- Derek Anderson
Leonard Nimoy lived up to his longtime catchphrase: Live long and prosper. Having achieved success in many arenas during his lifetime, the actor, director, writer and photographer has died at age 83. His wife, Susan Bay Nimoy, reportedly confirmed his death to the New York Times, saying the cause was end-stage chronic obstructive pulmonary disease.
Most widely known for his performance as half-human, half-Vulcan science officer Spock on the classic sci-fi TV show “Star Trek” and its many subsequent film and videogame incarnations, Nimoy was also a successful director, helming “Star Trek” pics “The Search for Spock” and “The Voyage Home,” as well as non-“Star Trek” fare; an accomplished stage actor; a published writer and poet; and a noted photographer. He also dabbled in singing and songwriting.
- Terry Flores
In October of 1978, we saw Michael Myers come home. It was the first time he’d stepped on his town’s soil in 15 years, but it certainly wouldn’t be the last. Over the decades, we’ve seen the serial killing prodigal son of Haddonfield cross back into small town limits to create carnage with everything from a butcher knife to a pitchfork, though we haven’t seen his silent rage at work on the big screen since Rob Zombie’s H2 in 2009.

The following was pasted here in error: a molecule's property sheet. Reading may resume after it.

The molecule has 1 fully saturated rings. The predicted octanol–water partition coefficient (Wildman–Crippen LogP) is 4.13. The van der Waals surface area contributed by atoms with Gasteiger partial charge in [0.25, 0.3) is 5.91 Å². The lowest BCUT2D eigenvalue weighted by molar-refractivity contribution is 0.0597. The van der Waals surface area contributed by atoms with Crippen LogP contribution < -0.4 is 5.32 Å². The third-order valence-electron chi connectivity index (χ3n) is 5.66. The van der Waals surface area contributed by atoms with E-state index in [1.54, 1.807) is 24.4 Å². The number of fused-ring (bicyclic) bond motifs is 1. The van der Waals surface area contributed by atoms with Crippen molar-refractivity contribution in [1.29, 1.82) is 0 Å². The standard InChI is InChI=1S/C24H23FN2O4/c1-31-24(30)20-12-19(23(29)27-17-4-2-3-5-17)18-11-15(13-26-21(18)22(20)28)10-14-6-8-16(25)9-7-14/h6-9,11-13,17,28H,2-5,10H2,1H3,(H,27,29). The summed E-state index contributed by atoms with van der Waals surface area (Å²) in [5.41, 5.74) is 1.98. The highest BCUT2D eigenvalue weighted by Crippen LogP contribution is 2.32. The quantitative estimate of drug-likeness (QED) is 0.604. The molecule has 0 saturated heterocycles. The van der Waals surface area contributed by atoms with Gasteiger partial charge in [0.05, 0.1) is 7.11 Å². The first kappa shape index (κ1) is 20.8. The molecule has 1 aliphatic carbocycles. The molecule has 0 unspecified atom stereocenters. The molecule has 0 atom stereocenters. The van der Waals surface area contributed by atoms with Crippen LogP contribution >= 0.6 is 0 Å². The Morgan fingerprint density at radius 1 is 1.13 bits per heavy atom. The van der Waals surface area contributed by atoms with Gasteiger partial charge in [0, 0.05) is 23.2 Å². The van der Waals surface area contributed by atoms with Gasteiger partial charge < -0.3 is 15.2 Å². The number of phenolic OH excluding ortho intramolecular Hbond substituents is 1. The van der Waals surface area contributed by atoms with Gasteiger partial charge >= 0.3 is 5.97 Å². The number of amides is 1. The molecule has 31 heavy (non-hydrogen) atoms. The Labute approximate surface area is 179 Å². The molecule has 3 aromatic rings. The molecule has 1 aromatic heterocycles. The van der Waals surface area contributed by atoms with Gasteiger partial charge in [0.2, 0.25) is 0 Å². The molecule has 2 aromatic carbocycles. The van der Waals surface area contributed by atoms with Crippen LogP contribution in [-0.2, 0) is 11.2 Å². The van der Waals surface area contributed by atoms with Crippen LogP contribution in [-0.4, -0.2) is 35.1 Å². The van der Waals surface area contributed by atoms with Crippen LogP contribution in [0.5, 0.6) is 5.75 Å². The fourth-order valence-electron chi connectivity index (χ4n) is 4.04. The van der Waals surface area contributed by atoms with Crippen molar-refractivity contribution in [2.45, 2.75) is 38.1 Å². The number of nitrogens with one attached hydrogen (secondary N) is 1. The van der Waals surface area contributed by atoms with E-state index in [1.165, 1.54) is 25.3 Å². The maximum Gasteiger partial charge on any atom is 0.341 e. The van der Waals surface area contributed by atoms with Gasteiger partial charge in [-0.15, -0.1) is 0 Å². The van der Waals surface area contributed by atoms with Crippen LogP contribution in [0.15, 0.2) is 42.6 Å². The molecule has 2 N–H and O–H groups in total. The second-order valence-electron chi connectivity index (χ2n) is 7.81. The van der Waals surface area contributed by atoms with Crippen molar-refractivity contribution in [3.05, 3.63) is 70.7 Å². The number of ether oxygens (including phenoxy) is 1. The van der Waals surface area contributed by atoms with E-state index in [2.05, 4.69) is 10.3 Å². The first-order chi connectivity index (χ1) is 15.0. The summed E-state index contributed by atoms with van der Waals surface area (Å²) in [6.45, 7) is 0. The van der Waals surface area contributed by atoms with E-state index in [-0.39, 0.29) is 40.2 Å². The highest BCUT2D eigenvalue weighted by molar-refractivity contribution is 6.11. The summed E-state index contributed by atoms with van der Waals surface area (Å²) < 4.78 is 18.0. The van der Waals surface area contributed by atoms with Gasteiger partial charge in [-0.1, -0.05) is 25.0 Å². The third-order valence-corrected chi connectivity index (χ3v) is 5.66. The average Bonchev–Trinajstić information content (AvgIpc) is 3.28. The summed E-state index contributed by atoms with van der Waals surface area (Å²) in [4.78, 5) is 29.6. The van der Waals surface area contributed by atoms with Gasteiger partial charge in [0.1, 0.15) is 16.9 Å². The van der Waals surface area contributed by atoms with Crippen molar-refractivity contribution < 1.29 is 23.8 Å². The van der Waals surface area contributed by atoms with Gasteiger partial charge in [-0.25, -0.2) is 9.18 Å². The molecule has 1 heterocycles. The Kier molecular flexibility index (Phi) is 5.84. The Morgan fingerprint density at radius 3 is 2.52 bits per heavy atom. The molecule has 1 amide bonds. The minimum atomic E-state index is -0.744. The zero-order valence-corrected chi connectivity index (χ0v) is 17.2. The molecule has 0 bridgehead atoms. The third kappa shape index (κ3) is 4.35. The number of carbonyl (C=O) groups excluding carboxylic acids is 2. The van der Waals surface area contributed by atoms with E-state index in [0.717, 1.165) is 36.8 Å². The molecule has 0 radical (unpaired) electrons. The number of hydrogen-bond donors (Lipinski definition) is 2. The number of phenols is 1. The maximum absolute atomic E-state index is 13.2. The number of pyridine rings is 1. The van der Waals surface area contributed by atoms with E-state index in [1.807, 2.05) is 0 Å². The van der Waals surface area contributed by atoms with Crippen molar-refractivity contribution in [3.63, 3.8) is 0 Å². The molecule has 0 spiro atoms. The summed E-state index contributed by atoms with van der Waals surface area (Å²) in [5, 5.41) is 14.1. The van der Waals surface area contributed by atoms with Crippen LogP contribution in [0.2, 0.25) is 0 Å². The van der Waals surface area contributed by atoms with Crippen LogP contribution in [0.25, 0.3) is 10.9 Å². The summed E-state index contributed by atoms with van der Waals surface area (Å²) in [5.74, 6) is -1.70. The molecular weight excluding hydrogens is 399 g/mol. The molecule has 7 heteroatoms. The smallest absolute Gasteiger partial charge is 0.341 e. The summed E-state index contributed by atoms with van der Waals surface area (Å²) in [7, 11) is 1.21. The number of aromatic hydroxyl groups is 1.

But we’re now one big step closer to seeing Michael come home again, as the folks at Dimension Films have hired a pair of writers to pen the long-gestating next entry in the Halloween franchise, and many horror hounds are very familiar with the duo tasked with bringing back The Shape.
- Derek Anderson
11 items from 2015
IMDb.com, Inc. takes no responsibility for the content or accuracy of the above news articles, Tweets, or blog posts. This content is published for the entertainment of our users only. The news articles, Tweets, and blog posts do not represent IMDb's opinions nor can we guarantee that the reporting therein is completely factual. Please visit the source responsible for the item in question to report any concerns you may have regarding content or accuracy.See our NewsDesk partners